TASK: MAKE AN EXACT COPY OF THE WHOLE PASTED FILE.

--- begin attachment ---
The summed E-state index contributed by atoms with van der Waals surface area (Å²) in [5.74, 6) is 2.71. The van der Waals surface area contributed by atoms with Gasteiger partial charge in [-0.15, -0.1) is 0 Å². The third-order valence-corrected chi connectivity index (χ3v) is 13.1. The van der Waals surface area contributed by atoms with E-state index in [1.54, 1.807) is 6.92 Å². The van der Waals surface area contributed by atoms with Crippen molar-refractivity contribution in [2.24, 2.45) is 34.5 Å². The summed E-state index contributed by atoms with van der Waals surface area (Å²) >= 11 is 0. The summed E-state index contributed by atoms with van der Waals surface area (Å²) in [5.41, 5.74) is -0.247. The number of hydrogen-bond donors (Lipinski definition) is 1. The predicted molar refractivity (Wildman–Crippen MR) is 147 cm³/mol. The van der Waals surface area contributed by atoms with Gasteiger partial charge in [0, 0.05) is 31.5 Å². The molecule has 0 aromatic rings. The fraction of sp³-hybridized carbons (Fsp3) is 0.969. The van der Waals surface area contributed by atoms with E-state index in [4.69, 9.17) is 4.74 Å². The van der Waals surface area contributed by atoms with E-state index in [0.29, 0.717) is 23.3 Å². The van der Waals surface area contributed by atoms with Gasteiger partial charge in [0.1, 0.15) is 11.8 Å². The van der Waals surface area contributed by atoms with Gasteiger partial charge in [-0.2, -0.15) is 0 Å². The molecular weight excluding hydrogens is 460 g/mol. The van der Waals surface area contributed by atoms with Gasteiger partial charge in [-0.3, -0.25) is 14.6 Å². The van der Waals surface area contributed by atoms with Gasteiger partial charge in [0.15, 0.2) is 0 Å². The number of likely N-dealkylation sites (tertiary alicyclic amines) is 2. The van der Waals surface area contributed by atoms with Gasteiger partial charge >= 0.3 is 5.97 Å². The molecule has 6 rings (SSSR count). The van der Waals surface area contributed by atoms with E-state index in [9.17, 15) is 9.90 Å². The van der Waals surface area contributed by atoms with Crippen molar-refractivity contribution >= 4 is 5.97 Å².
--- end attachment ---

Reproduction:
The summed E-state index contributed by atoms with van der Waals surface area (Å²) in [5.74, 6) is 2.71. The van der Waals surface area contributed by atoms with Gasteiger partial charge in [-0.15, -0.1) is 0 Å². The third-order valence-corrected chi connectivity index (χ3v) is 13.1. The van der Waals surface area contributed by atoms with E-state index in [1.54, 1.807) is 6.92 Å². The van der Waals surface area contributed by atoms with Crippen molar-refractivity contribution in [2.24, 2.45) is 34.5 Å². The summed E-state index contributed by atoms with van der Waals surface area (Å²) >= 11 is 0. The summed E-state index contributed by atoms with van der Waals surface area (Å²) in [5.41, 5.74) is -0.247. The number of hydrogen-bond donors (Lipinski definition) is 1. The predicted molar refractivity (Wildman–Crippen MR) is 147 cm³/mol. The van der Waals surface area contributed by atoms with Gasteiger partial charge in [0, 0.05) is 31.5 Å². The molecule has 0 aromatic rings. The fraction of sp³-hybridized carbons (Fsp3) is 0.969. The van der Waals surface area contributed by atoms with E-state index in [4.69, 9.17) is 4.74 Å². The van der Waals surface area contributed by atoms with E-state index in [0.29, 0.717) is 23.3 Å². The van der Waals surface area contributed by atoms with Gasteiger partial charge in [0.1, 0.15) is 11.8 Å². The van der Waals surface area contributed by atoms with Gasteiger partial charge in [-0.2, -0.15) is 0 Å². The molecular weight excluding hydrogens is 460 g/mol. The van der Waals surface area contributed by atoms with Gasteiger partial charge in [-0.3, -0.25) is 14.6 Å². The van der Waals surface area contributed by atoms with Gasteiger partial charge in [0.15, 0.2) is 0 Å². The number of likely N-dealkylation sites (tertiary alicyclic amines) is 2. The van der Waals surface area contributed by atoms with Gasteiger partial charge >= 0.3 is 5.97 Å². The molecule has 6 rings (SSSR count). The van der Waals surface area contributed by atoms with E-state index in [9.17, 15) is 9.90 Å². The van der Waals surface area contributed by atoms with Crippen molar-refractivity contribution >= 4 is 5.97 Å².